What with the girls at school yesterday and Sindy off for the morning, I found myself flitting between the little ones, television, art class and the Aga. We played various games throughout, but I find if I give 100% of my undivided attention for several hours to Thor, Aaliyah and Caleb, there’s usually a few more skirmishes than needs be! If I divide my time with all three and separate one on one, plus another project to think about, things run a lot more smoothly. And due to my love of cookery, that project usually ends up being dinner. Now, I’m not huge on baking, partly due to the fact that only 2 of the 4 ovens on the Aga actually work and the one fan assisted of the 2 isn’t that even in heat distribution!
Okay, I love my hob. That was all I had to work with from my time spent in Mumbai and that is where I perfected my ability to cook a damn good curry. I have spoken about cooking various curries throughout my writing of this diary and today I am just going to reiterate on last nights dinner for both the children and indeed ‘Daddies and Dadda’s Dinner’.
As ever you need to start with a good, tasty gravy (curry sauce). Blitz onions until pulp and fry in a little oil. Add your spices and cook out. My favourite combo is garlic, ginger, chilli, cumin, coriander leaf, garam masala or Madras mix, turmeric and salt. Add tomato purée, cook out further, then add stock (Knorr cubes are fine). You want a slightly thickened consistency and this I regulate purely with the volume of onion and tomato purée to stock! Cook for 30 – 40 minutes in a low heat or until the rawness of the spices have morphed into that sweetness and harmony of fragrant spice that is all a good curry should be!
Now come your options! I usually cook at least a litre of sauce and freeze some but yesterday I used the whole lot and made a feast. Pre-soaked yellow lentils were simmered with some of the sauce plus the addition of extra turmeric and garlic, cooked on the hob for maybe 2 hours. The longer you cook, the more sumptuous the lentils become. I always use a potato masher towards the end of cooking! Bombay potatoes are just way too simple! I tried a few recipes from the internet way back but settled on just steaming cubes of potatoes, cooling and placing in a freezer bag and covering with some of my curry sauce. Tie the bag, give it a squish and put it in the fridge. I actually put all of my curries in a freezer bag once cooled and lay them alongside each other in the fridge until service. It makes cooking multiple curries a real doddle to serve up. Just heat one after the other in a microwave before serving up! There’s usually a bit of squishing of the bags to regulate heat and some re-microwaving to get everything to the same temperature – but that’s half the fun of ‘curry night’. I also microwave the dry poppadoms for 20 seconds, turn, then a further 20 seconds. Perfection and so much healthier than shallow frying. But if you much prefer the taste of the fried, just use a pastry brush and lightly brush the dry poppadom with cooking oil on either side before microwaving.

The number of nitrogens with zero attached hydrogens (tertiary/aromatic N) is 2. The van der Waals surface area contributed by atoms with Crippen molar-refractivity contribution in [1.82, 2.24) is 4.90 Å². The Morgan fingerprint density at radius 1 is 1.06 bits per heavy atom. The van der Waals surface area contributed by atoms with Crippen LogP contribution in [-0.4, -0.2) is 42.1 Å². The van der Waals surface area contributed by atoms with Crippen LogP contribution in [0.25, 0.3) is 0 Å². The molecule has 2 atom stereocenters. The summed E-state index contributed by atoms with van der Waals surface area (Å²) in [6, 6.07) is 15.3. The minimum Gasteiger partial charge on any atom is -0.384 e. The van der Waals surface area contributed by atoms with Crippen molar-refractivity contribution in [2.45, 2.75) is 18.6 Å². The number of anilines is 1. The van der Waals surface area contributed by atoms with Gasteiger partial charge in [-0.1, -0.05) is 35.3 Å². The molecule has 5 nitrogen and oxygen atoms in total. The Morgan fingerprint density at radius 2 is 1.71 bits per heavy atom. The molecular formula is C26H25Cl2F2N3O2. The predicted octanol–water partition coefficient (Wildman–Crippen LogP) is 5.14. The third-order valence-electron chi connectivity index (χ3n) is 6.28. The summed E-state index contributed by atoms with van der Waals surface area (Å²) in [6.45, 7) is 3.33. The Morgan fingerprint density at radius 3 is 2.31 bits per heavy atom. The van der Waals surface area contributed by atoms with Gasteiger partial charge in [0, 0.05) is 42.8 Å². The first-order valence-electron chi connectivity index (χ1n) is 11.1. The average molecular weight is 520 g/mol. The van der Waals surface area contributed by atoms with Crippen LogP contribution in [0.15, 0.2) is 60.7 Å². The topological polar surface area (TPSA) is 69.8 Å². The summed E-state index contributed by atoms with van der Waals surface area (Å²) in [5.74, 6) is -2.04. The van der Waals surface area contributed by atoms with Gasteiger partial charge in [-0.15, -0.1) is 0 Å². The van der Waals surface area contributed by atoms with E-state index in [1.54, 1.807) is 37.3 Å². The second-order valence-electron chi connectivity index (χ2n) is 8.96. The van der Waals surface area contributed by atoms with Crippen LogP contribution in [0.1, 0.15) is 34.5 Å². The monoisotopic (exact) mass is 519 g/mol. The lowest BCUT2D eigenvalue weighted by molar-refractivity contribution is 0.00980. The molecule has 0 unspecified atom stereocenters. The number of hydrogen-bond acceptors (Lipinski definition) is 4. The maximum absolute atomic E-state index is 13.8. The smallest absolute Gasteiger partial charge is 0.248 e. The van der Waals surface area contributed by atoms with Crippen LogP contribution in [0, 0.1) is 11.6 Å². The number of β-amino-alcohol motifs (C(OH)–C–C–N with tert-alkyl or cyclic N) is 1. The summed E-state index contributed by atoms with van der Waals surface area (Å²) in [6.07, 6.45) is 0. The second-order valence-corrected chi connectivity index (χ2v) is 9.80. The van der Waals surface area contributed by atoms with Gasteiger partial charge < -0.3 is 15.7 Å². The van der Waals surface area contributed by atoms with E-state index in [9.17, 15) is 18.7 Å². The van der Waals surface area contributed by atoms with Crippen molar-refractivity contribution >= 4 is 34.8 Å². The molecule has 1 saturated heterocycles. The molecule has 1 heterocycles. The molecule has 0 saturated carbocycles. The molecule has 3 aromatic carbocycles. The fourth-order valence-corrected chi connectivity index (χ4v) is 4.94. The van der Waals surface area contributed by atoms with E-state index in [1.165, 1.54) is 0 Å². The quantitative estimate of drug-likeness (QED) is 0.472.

Okay, the other dish’s last night were tandoori boned and skinned chicken thighs and mutter (pea curry). The thighs were 3 hours marinated in garlic, ginger, chilli, salt, lemon juice and a pre mixed tandoori spice mix. No red food colouring like your local Indian takeaway might use! The chicken was cooked in an oven dish covered in foil for 20 minutes, then dry heat for a further 15. Moist and tender was the result. The last main dish of mutter had a variation to it last night as I added green beans to the peas – cooked with some of Dadda’s curry sauce, a tin of tomatoes and a little extra salt – divine ‘Amrit’ (manna) indeed.
My rice was of course cooked in the microwave – see earlier entry for 100% perfect basmati rice and our nibbles on the side were homemade onion bhaji’s and pakoras. I’m pretty sure I have covered those in an earlier diary entry, but if not, do let me know – they’re so simple to make and so tasty. The children love them!
A meal fit for 5 little Maharajahs (and a daddy and a dadda).